How Linux Works, 3rd Edition: What Every Superuser Should Know by Brian Ward: This title covers the historic basics and their modern equivalents. For example, besides just covering Linux disk partitions, it also covers Logical Volume Manager (LVM).
The Linux Command Line, 2nd Edition: A Complete Introduction by William Shotts: This book delivers just what its title promises. After you absorb this, you'll not only know how to make your way around the Bash shell (the most popular Linux shell), but the fundamentals of how to use such powerful shell programs as sed, grep, and awk. There was a time when I made a living from having mastered that last trio.
Linux Command Line and Shell Scripting Bible 4th Edition by Richard Blum and Christine Bresnahan: Mastered everything in Shotts' book? You're ready to move on to this massive tome. This new edition, published in early 2021, walks you through the basics and works up to more advanced topics. It does this with easy-to-follow tutorials and examples.
Linux Cookbook: Essential Skills for Linux Users and System & Network Administrators 2nd Edition by Carla Schroder: Schroder knows her Linux, and this update to her earlier classic delivers the goods. Essentially its recipes are mini-how-tos for some of the most common situations Linux power users and system administrators face. I highly recommend this book.
UNIX and Linux System Administration Handbook 5th Edition : This one has been rewritten by a host of experts over the years and provides broad Linux administration coverage. My one caveat is that this most recent edition is from 2017, which means some of its specifics are a bit dated. Still, for general guidance, you still can't beat it.
4. Bookmark and follow the essential Linux websites
If you really want to know Linux, you want to read everything I've ever written -- well, maybe not. But there are sites you should bookmark if you're a Linux pro.
To really know what's going on with the Linux kernel, you must keep an eye on the Linux Kernel Mailing List (LKML). Note I don't say read it. I'm not sure anyone can actually read everything posted to the list; its message volume is insane. But, as you gain experience with it, you'll be able to separate the wheat from the chaff. For instance, it's a safe bet that anything Linus Torvalds posts is worth at least a glance.
I recommend getting a handle on the LKML by reading its FAQ. It will make understanding what's going on much easier.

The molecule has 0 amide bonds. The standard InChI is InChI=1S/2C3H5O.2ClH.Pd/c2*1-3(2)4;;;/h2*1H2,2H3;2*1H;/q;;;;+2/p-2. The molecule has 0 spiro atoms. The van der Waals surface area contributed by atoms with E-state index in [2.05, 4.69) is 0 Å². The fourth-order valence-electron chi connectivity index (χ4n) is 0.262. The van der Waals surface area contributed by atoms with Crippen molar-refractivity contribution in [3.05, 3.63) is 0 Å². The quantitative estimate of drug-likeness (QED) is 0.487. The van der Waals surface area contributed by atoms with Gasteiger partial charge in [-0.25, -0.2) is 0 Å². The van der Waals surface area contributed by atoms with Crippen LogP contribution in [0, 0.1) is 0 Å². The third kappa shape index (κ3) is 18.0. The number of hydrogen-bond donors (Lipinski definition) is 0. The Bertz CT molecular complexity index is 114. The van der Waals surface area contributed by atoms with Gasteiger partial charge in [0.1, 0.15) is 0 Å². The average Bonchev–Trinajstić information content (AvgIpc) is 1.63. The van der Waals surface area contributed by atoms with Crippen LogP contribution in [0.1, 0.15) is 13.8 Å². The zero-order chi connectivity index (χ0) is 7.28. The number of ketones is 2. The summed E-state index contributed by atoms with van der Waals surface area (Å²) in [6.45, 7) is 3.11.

If that's too much for you, you can subscribe to the LWN.net. There are many Linux news sites, but there's only one LWN. Run by Linux kernel maintainer Jon Corbet, LWN goes deep into the ins and outs of Linux kernel, open-source software, and coding. For example, I can tell you about the latest Fedora release; LWN cam tell you about the Fedora community debate over whether non-free Git forges should be used in developing the distribution.
If you just want to keep up on general Linux news, the aggregate site Linux Today does a great job of rounding up Linux news stories, features, and the latest tutorials. Here, I'll add, you'll also find links to many of my articles.
Do you want to know exactly how hardware works with Linux? Then Phoronix is for you. This site covers kernel news, but it's most well known for its detailed reporting and benchmarking on the latest Linux distros and hardware. If you want to know the current state of Linux support for Intel's Software Guard Extensions (SGX) or how Linux and Mesa Drivers compare on Intel Core i5 12600K/UHD Graphics 770 with each other in raw performance, this is the site for you.
Finally, for those of you who like to know about every Linux distribution, your site of choice should be DistroWatch. It tracks every -- and I mean every -- Linux distribution out there. By my count, there are about 600 distros today, and most of them are still being actively developed. This is the place to go to keep track of them all.
I have every hope that, by this time next year, you'll be well into your first Linux job. Good luck!